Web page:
QUOTE: More information,[from greater government transparency]" as [Archon] Fung and his colleagues put it, "does not always produce markets that are more efficient." Instead, "responses to information are inseparable from their interests, desires, resources, cognitive capacities, and social contexts..."
New Republic, The (TNR) Oct 09, 2009 Epicenter The Business of Tech The Empire Strikes Back: FCC Probes Google Voice (Updated) (Epicenter)
QUOTE: AT&T has just given Google a taste of its own mandated openness medicine, successfully goading federal regulators into officially looking into why Google’s Voice service blocks phone calls to certain rural numbers.
Wired Oct 08, 2009 File-hosting site up in arms over Firefox plug-in
QUOTE: One of the latest incidents in the ongoing battle over advertising involves file-hosting sites, which support the service by showing ads to users as they download files. One of these sites, MediaFire, is bothered by a Firefox plugin called SkipScreen which automates the user straight past the ads.
Ars Technica Oct 08, 2009 Cuba bloggers test government limits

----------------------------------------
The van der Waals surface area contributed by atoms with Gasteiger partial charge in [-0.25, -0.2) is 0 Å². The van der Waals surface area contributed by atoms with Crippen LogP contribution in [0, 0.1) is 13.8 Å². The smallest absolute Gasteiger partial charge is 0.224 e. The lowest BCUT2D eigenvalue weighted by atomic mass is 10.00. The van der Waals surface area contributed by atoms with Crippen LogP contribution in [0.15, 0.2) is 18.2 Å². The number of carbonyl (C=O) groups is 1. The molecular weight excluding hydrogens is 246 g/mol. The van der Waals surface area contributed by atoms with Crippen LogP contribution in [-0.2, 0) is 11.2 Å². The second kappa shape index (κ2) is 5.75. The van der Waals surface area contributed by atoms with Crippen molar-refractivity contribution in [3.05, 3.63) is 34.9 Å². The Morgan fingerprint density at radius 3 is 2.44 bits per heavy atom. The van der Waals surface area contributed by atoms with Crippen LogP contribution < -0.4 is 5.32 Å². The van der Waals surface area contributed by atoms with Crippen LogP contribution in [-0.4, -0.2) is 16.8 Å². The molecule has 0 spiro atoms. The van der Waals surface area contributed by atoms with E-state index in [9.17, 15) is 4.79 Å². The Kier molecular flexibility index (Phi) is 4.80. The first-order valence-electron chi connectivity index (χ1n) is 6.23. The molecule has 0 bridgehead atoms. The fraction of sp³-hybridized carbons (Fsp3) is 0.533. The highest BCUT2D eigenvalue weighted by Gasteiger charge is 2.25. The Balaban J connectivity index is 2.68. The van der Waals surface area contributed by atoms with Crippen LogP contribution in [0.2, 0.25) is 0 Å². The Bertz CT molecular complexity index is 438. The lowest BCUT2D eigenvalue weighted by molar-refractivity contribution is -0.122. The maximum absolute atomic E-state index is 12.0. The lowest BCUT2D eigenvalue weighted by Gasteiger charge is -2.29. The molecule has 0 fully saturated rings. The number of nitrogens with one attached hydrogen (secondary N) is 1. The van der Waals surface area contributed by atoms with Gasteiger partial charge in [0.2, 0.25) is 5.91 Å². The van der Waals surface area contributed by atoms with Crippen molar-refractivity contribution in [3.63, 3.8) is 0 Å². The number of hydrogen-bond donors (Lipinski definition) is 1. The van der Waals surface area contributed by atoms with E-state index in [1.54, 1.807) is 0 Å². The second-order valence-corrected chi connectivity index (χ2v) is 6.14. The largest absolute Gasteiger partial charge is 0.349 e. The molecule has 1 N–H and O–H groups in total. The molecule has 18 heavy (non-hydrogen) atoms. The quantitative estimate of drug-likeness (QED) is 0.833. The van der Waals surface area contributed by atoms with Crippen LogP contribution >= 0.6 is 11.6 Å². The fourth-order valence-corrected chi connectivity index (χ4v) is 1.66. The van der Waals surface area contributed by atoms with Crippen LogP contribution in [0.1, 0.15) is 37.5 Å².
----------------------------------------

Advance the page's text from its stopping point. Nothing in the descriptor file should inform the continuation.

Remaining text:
QUOTE: [Cuban] Bloggers - many of whom were born after the 1959 revolution - are trying to move debate away from the established official doctrine to exploring social and economic issues
British Broadcasting Corporation (BBC) Sep 22, 2009 Netflix Prize 2: (Privacy) Apocalypse Now?
QUOTE: security researchers found a way to link the anonymous movie recommendations with data from other sites in order to identify individual Netflix users.
Ars Technica Sep 17, 2009 To friend or not to friend? College admissions in the age of Facebook
QUOTE: How colleges can employ social networking sites and the possible conflicts that can arise from their use are hot topics among admissions officials...
USA TODAY Sep 13, 2009 FTC forces Sears, Kmart out of the spyware business
QUOTE: The Federal Trade Commission (FTC) has busted a strange set of spyware purveyors—US retailing giants Sears and Kmart.
Ars Technica Sep 10, 2009 War of technologies in California speeding case: Parents of a teen driver use data from a GPS vehicular tracking device to fight a speeding charge based on radar guns.
QUOTE: A California speeding ticket case to be decided in coming weeks puts a new twist on the age-old cops versus drivers battle, pitting police radar against personal GPS tracking devices.
Christian Science Monitor Sep 02, 2009 Movie studios again demand HDTV disabling powers from FCC
QUOTE: "The vast majority of consumers would not have to purchase new devices to receive the new, high-value content contemplated by MPAA's" request, the group [MPAA] assures the FCC.